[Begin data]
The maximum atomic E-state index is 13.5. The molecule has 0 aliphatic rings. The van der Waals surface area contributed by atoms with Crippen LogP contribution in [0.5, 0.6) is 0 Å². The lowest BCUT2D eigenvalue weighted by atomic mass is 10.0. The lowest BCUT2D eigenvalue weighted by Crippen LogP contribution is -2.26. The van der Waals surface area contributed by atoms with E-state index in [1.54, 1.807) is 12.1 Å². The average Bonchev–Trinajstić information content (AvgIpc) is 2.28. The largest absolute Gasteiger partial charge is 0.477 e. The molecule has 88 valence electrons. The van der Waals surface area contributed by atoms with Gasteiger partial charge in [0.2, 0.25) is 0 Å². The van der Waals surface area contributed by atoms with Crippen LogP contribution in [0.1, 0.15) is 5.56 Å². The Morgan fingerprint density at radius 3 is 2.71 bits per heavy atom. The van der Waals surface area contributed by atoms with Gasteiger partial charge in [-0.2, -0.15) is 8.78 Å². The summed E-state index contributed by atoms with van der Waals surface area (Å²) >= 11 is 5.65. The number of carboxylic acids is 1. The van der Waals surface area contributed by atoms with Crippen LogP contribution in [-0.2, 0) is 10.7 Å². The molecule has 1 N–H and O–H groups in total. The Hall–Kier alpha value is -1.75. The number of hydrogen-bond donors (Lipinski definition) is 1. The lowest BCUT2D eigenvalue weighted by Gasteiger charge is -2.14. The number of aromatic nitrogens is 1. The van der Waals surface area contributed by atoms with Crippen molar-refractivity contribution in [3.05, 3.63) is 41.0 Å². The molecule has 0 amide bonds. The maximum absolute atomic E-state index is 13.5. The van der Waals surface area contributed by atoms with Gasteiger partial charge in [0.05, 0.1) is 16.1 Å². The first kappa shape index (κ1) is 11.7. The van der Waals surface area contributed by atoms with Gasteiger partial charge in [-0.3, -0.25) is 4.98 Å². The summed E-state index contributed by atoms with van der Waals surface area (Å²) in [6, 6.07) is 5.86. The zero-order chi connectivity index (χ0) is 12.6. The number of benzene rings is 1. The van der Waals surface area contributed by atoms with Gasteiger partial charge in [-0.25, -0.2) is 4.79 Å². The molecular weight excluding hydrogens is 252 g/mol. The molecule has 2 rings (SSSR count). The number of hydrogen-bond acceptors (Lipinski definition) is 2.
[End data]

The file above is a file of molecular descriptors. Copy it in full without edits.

The maximum atomic E-state index is 13.5. The molecule has 0 aliphatic rings. The van der Waals surface area contributed by atoms with Crippen LogP contribution in [0.5, 0.6) is 0 Å². The lowest BCUT2D eigenvalue weighted by atomic mass is 10.0. The lowest BCUT2D eigenvalue weighted by Crippen LogP contribution is -2.26. The van der Waals surface area contributed by atoms with E-state index in [1.54, 1.807) is 12.1 Å². The average Bonchev–Trinajstić information content (AvgIpc) is 2.28. The largest absolute Gasteiger partial charge is 0.477 e. The molecule has 88 valence electrons. The van der Waals surface area contributed by atoms with Gasteiger partial charge in [0.2, 0.25) is 0 Å². The van der Waals surface area contributed by atoms with Crippen LogP contribution in [0.1, 0.15) is 5.56 Å². The Morgan fingerprint density at radius 3 is 2.71 bits per heavy atom. The van der Waals surface area contributed by atoms with Gasteiger partial charge in [-0.2, -0.15) is 8.78 Å². The summed E-state index contributed by atoms with van der Waals surface area (Å²) >= 11 is 5.65. The number of carboxylic acids is 1. The van der Waals surface area contributed by atoms with Crippen LogP contribution in [-0.2, 0) is 10.7 Å². The molecule has 1 N–H and O–H groups in total. The Hall–Kier alpha value is -1.75. The number of hydrogen-bond donors (Lipinski definition) is 1. The lowest BCUT2D eigenvalue weighted by Gasteiger charge is -2.14. The number of aromatic nitrogens is 1. The van der Waals surface area contributed by atoms with Crippen molar-refractivity contribution in [3.05, 3.63) is 41.0 Å². The molecule has 0 amide bonds. The maximum absolute atomic E-state index is 13.5. The van der Waals surface area contributed by atoms with Gasteiger partial charge in [0.05, 0.1) is 16.1 Å². The first kappa shape index (κ1) is 11.7. The van der Waals surface area contributed by atoms with Gasteiger partial charge in [-0.3, -0.25) is 4.98 Å². The summed E-state index contributed by atoms with van der Waals surface area (Å²) in [6, 6.07) is 5.86. The zero-order chi connectivity index (χ0) is 12.6. The number of benzene rings is 1. The van der Waals surface area contributed by atoms with Gasteiger partial charge in [-0.25, -0.2) is 4.79 Å². The molecular weight excluding hydrogens is 252 g/mol. The molecule has 2 rings (SSSR count). The number of hydrogen-bond acceptors (Lipinski definition) is 2.